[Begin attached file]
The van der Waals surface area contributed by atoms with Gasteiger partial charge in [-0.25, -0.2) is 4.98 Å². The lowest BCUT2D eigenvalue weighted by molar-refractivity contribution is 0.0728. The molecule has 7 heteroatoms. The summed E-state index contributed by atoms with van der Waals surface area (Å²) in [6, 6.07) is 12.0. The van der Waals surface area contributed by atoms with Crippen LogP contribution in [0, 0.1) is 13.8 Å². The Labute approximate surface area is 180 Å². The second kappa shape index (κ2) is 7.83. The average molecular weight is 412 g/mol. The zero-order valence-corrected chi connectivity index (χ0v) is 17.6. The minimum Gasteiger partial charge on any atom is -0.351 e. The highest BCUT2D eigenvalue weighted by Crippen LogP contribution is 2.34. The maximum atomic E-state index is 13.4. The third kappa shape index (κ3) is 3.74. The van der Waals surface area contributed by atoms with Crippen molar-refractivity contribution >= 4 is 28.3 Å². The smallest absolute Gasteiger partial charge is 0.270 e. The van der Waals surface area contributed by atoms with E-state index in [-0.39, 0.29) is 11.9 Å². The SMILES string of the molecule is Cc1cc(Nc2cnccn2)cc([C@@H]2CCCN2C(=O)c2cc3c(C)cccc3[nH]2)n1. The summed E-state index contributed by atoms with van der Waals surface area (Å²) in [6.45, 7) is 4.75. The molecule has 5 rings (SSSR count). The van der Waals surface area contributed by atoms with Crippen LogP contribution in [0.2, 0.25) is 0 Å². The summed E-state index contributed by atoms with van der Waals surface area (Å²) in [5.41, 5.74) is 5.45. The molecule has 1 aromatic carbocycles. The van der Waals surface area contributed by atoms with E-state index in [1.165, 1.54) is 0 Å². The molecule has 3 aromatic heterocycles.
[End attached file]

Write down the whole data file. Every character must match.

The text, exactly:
The van der Waals surface area contributed by atoms with Gasteiger partial charge in [-0.25, -0.2) is 4.98 Å². The lowest BCUT2D eigenvalue weighted by molar-refractivity contribution is 0.0728. The molecule has 7 heteroatoms. The summed E-state index contributed by atoms with van der Waals surface area (Å²) in [6, 6.07) is 12.0. The van der Waals surface area contributed by atoms with Crippen LogP contribution in [0, 0.1) is 13.8 Å². The Labute approximate surface area is 180 Å². The second kappa shape index (κ2) is 7.83. The average molecular weight is 412 g/mol. The zero-order valence-corrected chi connectivity index (χ0v) is 17.6. The minimum Gasteiger partial charge on any atom is -0.351 e. The highest BCUT2D eigenvalue weighted by Crippen LogP contribution is 2.34. The maximum atomic E-state index is 13.4. The third kappa shape index (κ3) is 3.74. The van der Waals surface area contributed by atoms with Crippen molar-refractivity contribution >= 4 is 28.3 Å². The smallest absolute Gasteiger partial charge is 0.270 e. The van der Waals surface area contributed by atoms with E-state index in [-0.39, 0.29) is 11.9 Å². The SMILES string of the molecule is Cc1cc(Nc2cnccn2)cc([C@@H]2CCCN2C(=O)c2cc3c(C)cccc3[nH]2)n1. The summed E-state index contributed by atoms with van der Waals surface area (Å²) in [6.45, 7) is 4.75. The molecule has 5 rings (SSSR count). The van der Waals surface area contributed by atoms with Crippen LogP contribution in [0.2, 0.25) is 0 Å². The summed E-state index contributed by atoms with van der Waals surface area (Å²) in [5.41, 5.74) is 5.45. The molecule has 1 aromatic carbocycles. The van der Waals surface area contributed by atoms with E-state index in [1.165, 1.54) is 0 Å². The molecule has 3 aromatic heterocycles.